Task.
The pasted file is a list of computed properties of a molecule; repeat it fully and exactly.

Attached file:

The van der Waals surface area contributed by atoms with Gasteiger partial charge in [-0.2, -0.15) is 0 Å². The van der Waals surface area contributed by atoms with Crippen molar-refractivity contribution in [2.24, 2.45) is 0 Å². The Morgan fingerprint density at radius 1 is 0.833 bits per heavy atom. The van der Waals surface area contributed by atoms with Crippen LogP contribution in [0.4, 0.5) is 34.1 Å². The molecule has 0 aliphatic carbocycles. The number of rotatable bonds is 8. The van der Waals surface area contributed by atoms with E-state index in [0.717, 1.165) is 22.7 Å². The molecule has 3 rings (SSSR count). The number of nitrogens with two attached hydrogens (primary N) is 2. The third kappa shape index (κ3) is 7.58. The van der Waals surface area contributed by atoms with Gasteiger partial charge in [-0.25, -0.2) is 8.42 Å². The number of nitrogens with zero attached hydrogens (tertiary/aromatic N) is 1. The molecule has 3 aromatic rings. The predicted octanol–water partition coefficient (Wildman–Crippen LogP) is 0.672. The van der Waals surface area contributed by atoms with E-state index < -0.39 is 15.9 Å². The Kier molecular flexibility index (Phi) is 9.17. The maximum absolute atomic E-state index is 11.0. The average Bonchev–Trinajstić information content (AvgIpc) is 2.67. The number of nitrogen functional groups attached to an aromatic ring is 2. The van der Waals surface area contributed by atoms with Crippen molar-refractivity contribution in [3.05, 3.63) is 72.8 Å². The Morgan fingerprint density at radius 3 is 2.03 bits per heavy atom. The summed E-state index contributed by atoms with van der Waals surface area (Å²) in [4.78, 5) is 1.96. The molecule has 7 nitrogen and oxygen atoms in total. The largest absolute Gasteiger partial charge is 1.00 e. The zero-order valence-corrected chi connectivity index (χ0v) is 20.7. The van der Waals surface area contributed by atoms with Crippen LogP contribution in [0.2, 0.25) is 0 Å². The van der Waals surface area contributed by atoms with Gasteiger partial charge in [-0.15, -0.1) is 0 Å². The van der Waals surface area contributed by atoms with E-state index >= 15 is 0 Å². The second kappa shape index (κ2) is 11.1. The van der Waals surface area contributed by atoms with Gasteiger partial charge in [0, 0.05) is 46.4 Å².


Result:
The van der Waals surface area contributed by atoms with Gasteiger partial charge in [-0.2, -0.15) is 0 Å². The van der Waals surface area contributed by atoms with Crippen molar-refractivity contribution in [2.24, 2.45) is 0 Å². The Morgan fingerprint density at radius 1 is 0.833 bits per heavy atom. The van der Waals surface area contributed by atoms with Crippen LogP contribution in [0.4, 0.5) is 34.1 Å². The molecule has 0 aliphatic carbocycles. The number of rotatable bonds is 8. The van der Waals surface area contributed by atoms with E-state index in [0.717, 1.165) is 22.7 Å². The molecule has 3 rings (SSSR count). The number of nitrogens with two attached hydrogens (primary N) is 2. The third kappa shape index (κ3) is 7.58. The van der Waals surface area contributed by atoms with Gasteiger partial charge in [-0.25, -0.2) is 8.42 Å². The number of nitrogens with zero attached hydrogens (tertiary/aromatic N) is 1. The molecule has 3 aromatic rings. The predicted octanol–water partition coefficient (Wildman–Crippen LogP) is 0.672. The van der Waals surface area contributed by atoms with E-state index < -0.39 is 15.9 Å². The Kier molecular flexibility index (Phi) is 9.17. The maximum absolute atomic E-state index is 11.0. The average Bonchev–Trinajstić information content (AvgIpc) is 2.67. The number of nitrogen functional groups attached to an aromatic ring is 2. The van der Waals surface area contributed by atoms with Crippen molar-refractivity contribution in [3.05, 3.63) is 72.8 Å². The Morgan fingerprint density at radius 3 is 2.03 bits per heavy atom. The summed E-state index contributed by atoms with van der Waals surface area (Å²) in [4.78, 5) is 1.96. The molecule has 7 nitrogen and oxygen atoms in total. The largest absolute Gasteiger partial charge is 1.00 e. The zero-order valence-corrected chi connectivity index (χ0v) is 20.7. The van der Waals surface area contributed by atoms with Crippen LogP contribution in [0.2, 0.25) is 0 Å². The van der Waals surface area contributed by atoms with Gasteiger partial charge in [-0.15, -0.1) is 0 Å². The van der Waals surface area contributed by atoms with E-state index >= 15 is 0 Å². The second kappa shape index (κ2) is 11.1. The van der Waals surface area contributed by atoms with Gasteiger partial charge in [0, 0.05) is 46.4 Å².